By the early 1930s, the economic slump had destabilized the international political order, the erosion of liberal values was at an advanced stage, and welfarist costbenefit analysis had gained appeal and credibility. Prompted by the need to cut down on public spending and by the moral panic generated by the Great Depression, several governments of the most advanced democratic countries lost confidence in the effectiveness of social reforms and undertook programs for the involuntary sterilization of thousands of citizens. It was argued that under exceptional circumstances, basic rights could be withheld and that in order to reduce the burden on the public purse, social services should only be granted to those whose social usefulness and biological capability were past doubt. In the Weimar Republic, the country hardest hit by the depression, this ideological shift produced a radicalization of medical views on racial hygiene and “euthanasia.”
Trade protectionism, nationalism, and the growing appeal of fascism were among the most tragic results of the depression. Earlier enthusiasm for internationalism, cosmopolitan law, and international institutions completely disappeared, replaced by the feeling that large-scale conflicts between powers were once again inevitable.
In the Far East during the 1920s, hundreds of villages in the Chinese hinterland had seen their consumption patterns change dramatically as a consequence of the marketing campaigns of transnational corporations, which employed hundreds of thousands of Chinese peasants. However, the progressive internationalization and connectedness of the Chinese economy meant that it became increasingly vulnerable to trade fluctuations. When the depression took place, the entire structure of Chinese agricultural production was hit with unprecedented force: The process of pauperization of the countryside population seemed unstoppable. Two major consequences ensued, the strengthening of the Communist Party and a major diaspora of Chinese emigrants seeking a better future abroad.
In Japan, a country that was heavily dependent on foreign trade, unemployment soared, and labor disputes became more and more frequent and violent, as did anti-Japanese insurgent movements in Korea and Taiwan. Rural debt forced poor tenant farmers to sell their daughters as prostitutes, and thousands of small businesses were gradually absorbed by the zaibatsu, huge financial combines that pushed for more authoritarian and imperialistic policies.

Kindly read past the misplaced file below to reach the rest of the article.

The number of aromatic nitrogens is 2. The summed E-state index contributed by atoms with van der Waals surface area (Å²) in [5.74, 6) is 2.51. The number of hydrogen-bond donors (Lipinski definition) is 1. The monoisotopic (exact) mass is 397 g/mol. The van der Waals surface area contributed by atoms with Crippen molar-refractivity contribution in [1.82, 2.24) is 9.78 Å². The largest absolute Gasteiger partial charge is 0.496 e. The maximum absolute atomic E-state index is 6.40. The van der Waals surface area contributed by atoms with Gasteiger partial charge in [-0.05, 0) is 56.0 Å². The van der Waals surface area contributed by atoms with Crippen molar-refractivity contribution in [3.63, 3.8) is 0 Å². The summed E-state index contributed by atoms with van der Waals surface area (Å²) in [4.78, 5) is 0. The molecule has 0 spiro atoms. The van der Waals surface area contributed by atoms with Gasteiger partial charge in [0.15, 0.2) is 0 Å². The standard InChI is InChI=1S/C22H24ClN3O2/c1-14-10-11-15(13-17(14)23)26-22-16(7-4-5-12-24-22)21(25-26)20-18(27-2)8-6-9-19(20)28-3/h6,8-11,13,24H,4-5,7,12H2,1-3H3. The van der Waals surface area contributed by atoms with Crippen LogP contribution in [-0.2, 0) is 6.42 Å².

In the United States, Hoover’s seeming idleness was interpreted by millions of U.S. voters as callousness, and the presidential candidate for the Democrats, Franklin D. Roosevelt, who evoked a more interventionist and caring state, won a landslide victory in 1932. His presidency will be forever identified with the New Deal, a series of Keynesian relief, recovery, and reform measures. This program revitalized the economy by reinvigorating mass consumption through deficit spending and restored psychological confidence and people’s trust in U.S. institutions and in the future by effectively reshaping their expectations. Ultimately, the U.S. economy was reinvigorated by these measures but also by the industrial demands brought about by the coming of World War II.
Deficit spending for government-funded public works programs was successfully used to aid economic recovery in Social Democratic Sweden but also in Nazi Germany, Fascist Italy, and imperialist Japan. These countries were among the first to overcome the crisis. On the other hand, in Britain and France, two countries whose currencies were pegged to the gold standard, mostly for reasons of national pride, a genuine recovery only began when large-scale rearmament was undertaken as a reaction to the National Socialist threat. It is noteworthy that those countries that remained on the gold standard fared far worse than those that did not.
In the final analysis, the depression lasted for about a decade and was aggravated by a steadfast and selfdefeating loyalty to the gold standard, as well as by increased wealth inequality and financial speculation. It was brought to an end not by the concerted effort of fair-minded and judicious leaders committed to the cause of world prosperity and peace, but by a vast military buildup leading straight into World War II.
- Basingstoke, Patricia C. The Great Depression in Europe: 1929–1939. New York: MacMillan, 2000;
- Bernanke, Ben S. Essays on the Great Depression. Princeton, NJ: Princeton University Press, 2000;
- Garside, William R., ed. Capitalism in Crisis: International Responses to the Great Depression. London: Pinter, 1993;
- James, Harold. The End of Globalization. Lessons from the Great Depression. Cambridge, MA: Harvard University Press, 2001;
- Parker, Randall E. Reflections on the Great Depression. Cheltenham, UK: Edward Elgar, 2002;
- Rothermund, Dietmar. The Global Impact of the Great Depression: 1929–1939. London: Routledge, 1996.